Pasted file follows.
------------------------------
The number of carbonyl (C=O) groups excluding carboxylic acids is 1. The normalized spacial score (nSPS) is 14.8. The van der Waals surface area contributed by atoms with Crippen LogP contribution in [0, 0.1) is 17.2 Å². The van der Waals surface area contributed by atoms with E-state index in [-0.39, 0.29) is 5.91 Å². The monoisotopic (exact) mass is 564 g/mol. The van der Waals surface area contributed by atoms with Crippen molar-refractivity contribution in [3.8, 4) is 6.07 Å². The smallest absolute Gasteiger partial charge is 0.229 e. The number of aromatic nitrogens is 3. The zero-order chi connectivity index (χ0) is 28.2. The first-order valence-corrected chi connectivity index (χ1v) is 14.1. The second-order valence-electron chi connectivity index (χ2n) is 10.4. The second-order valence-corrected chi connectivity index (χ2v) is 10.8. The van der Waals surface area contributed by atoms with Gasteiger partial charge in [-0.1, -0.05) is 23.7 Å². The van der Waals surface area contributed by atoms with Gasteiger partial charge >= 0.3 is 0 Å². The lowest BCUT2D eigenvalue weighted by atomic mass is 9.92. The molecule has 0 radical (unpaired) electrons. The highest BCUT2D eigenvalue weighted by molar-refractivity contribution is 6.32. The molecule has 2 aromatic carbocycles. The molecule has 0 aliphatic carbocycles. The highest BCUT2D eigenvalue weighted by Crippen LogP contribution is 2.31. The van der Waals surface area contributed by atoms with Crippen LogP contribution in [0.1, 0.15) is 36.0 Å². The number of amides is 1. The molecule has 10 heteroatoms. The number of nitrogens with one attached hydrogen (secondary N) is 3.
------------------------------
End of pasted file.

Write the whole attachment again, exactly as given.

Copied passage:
The number of carbonyl (C=O) groups excluding carboxylic acids is 1. The normalized spacial score (nSPS) is 14.8. The van der Waals surface area contributed by atoms with Crippen LogP contribution in [0, 0.1) is 17.2 Å². The van der Waals surface area contributed by atoms with E-state index in [-0.39, 0.29) is 5.91 Å². The monoisotopic (exact) mass is 564 g/mol. The van der Waals surface area contributed by atoms with Crippen molar-refractivity contribution in [3.8, 4) is 6.07 Å². The smallest absolute Gasteiger partial charge is 0.229 e. The number of aromatic nitrogens is 3. The zero-order chi connectivity index (χ0) is 28.2. The first-order valence-corrected chi connectivity index (χ1v) is 14.1. The second-order valence-electron chi connectivity index (χ2n) is 10.4. The second-order valence-corrected chi connectivity index (χ2v) is 10.8. The van der Waals surface area contributed by atoms with Gasteiger partial charge in [-0.1, -0.05) is 23.7 Å². The van der Waals surface area contributed by atoms with Gasteiger partial charge >= 0.3 is 0 Å². The lowest BCUT2D eigenvalue weighted by atomic mass is 9.92. The molecule has 0 radical (unpaired) electrons. The highest BCUT2D eigenvalue weighted by molar-refractivity contribution is 6.32. The molecule has 2 aromatic carbocycles. The molecule has 0 aliphatic carbocycles. The highest BCUT2D eigenvalue weighted by Crippen LogP contribution is 2.31. The van der Waals surface area contributed by atoms with Crippen LogP contribution in [0.1, 0.15) is 36.0 Å². The number of amides is 1. The molecule has 10 heteroatoms. The number of nitrogens with one attached hydrogen (secondary N) is 3.